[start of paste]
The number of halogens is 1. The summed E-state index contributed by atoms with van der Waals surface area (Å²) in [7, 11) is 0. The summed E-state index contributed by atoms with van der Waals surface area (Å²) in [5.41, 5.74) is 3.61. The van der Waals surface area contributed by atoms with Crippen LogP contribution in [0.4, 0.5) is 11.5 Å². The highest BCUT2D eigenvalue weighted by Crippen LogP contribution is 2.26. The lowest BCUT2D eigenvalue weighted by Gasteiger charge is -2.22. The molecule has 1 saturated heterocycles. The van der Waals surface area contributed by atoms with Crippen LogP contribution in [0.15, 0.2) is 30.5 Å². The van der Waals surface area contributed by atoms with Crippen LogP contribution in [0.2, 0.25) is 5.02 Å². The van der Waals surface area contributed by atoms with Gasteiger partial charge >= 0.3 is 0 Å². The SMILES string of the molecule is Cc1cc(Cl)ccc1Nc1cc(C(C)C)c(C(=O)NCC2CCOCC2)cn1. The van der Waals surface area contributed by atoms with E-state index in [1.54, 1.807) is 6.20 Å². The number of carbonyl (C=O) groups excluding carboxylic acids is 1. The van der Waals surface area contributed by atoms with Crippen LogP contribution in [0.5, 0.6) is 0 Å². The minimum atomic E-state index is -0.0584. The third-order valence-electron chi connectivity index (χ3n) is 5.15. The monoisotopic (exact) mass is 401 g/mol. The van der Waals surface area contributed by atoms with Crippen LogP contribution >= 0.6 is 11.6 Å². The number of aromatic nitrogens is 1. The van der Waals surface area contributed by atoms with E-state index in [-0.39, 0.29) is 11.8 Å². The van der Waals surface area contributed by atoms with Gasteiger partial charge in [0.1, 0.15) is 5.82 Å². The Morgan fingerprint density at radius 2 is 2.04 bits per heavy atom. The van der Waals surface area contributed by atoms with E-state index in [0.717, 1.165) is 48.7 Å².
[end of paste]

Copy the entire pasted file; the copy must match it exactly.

The number of halogens is 1. The summed E-state index contributed by atoms with van der Waals surface area (Å²) in [7, 11) is 0. The summed E-state index contributed by atoms with van der Waals surface area (Å²) in [5.41, 5.74) is 3.61. The van der Waals surface area contributed by atoms with Crippen LogP contribution in [0.4, 0.5) is 11.5 Å². The highest BCUT2D eigenvalue weighted by Crippen LogP contribution is 2.26. The lowest BCUT2D eigenvalue weighted by Gasteiger charge is -2.22. The molecule has 1 saturated heterocycles. The van der Waals surface area contributed by atoms with Crippen LogP contribution in [0.15, 0.2) is 30.5 Å². The van der Waals surface area contributed by atoms with Crippen LogP contribution in [0.2, 0.25) is 5.02 Å². The van der Waals surface area contributed by atoms with Gasteiger partial charge >= 0.3 is 0 Å². The SMILES string of the molecule is Cc1cc(Cl)ccc1Nc1cc(C(C)C)c(C(=O)NCC2CCOCC2)cn1. The van der Waals surface area contributed by atoms with E-state index in [1.54, 1.807) is 6.20 Å². The number of carbonyl (C=O) groups excluding carboxylic acids is 1. The van der Waals surface area contributed by atoms with Crippen LogP contribution in [0.5, 0.6) is 0 Å². The minimum atomic E-state index is -0.0584. The third-order valence-electron chi connectivity index (χ3n) is 5.15. The monoisotopic (exact) mass is 401 g/mol. The van der Waals surface area contributed by atoms with Crippen LogP contribution >= 0.6 is 11.6 Å². The number of aromatic nitrogens is 1. The van der Waals surface area contributed by atoms with E-state index in [-0.39, 0.29) is 11.8 Å². The van der Waals surface area contributed by atoms with Gasteiger partial charge in [0.1, 0.15) is 5.82 Å². The Morgan fingerprint density at radius 2 is 2.04 bits per heavy atom. The van der Waals surface area contributed by atoms with E-state index in [0.717, 1.165) is 48.7 Å².